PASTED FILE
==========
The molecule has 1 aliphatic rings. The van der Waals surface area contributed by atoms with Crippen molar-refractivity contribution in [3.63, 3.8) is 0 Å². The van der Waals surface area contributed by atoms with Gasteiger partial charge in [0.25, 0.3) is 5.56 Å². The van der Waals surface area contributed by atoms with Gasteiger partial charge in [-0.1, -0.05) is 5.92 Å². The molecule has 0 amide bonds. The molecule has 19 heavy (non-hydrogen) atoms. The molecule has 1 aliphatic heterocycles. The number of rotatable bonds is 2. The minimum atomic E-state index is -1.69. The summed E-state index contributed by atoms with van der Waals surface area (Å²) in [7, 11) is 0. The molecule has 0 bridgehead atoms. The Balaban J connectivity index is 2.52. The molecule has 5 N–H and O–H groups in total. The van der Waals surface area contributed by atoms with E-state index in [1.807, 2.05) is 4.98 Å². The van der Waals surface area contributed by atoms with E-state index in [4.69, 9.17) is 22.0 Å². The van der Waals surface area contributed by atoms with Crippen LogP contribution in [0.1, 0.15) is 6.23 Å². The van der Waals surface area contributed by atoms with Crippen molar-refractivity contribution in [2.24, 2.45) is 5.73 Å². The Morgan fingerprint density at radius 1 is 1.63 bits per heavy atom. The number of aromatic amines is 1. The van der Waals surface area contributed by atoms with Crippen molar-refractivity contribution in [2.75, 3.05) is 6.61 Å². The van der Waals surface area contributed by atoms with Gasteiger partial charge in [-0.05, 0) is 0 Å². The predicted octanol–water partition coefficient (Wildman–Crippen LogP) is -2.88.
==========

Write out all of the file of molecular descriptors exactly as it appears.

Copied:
The molecule has 1 aliphatic rings. The van der Waals surface area contributed by atoms with Crippen molar-refractivity contribution in [3.63, 3.8) is 0 Å². The van der Waals surface area contributed by atoms with Gasteiger partial charge in [0.25, 0.3) is 5.56 Å². The van der Waals surface area contributed by atoms with Gasteiger partial charge in [-0.1, -0.05) is 5.92 Å². The molecule has 0 amide bonds. The molecule has 19 heavy (non-hydrogen) atoms. The molecule has 1 aliphatic heterocycles. The number of rotatable bonds is 2. The minimum atomic E-state index is -1.69. The summed E-state index contributed by atoms with van der Waals surface area (Å²) in [7, 11) is 0. The molecule has 0 bridgehead atoms. The Balaban J connectivity index is 2.52. The molecule has 5 N–H and O–H groups in total. The van der Waals surface area contributed by atoms with E-state index in [1.807, 2.05) is 4.98 Å². The van der Waals surface area contributed by atoms with E-state index in [4.69, 9.17) is 22.0 Å². The van der Waals surface area contributed by atoms with Crippen LogP contribution in [0.1, 0.15) is 6.23 Å². The van der Waals surface area contributed by atoms with Crippen molar-refractivity contribution in [2.24, 2.45) is 5.73 Å². The Morgan fingerprint density at radius 1 is 1.63 bits per heavy atom. The number of aromatic amines is 1. The van der Waals surface area contributed by atoms with Crippen molar-refractivity contribution in [2.75, 3.05) is 6.61 Å². The van der Waals surface area contributed by atoms with Gasteiger partial charge in [-0.05, 0) is 0 Å². The predicted octanol–water partition coefficient (Wildman–Crippen LogP) is -2.88.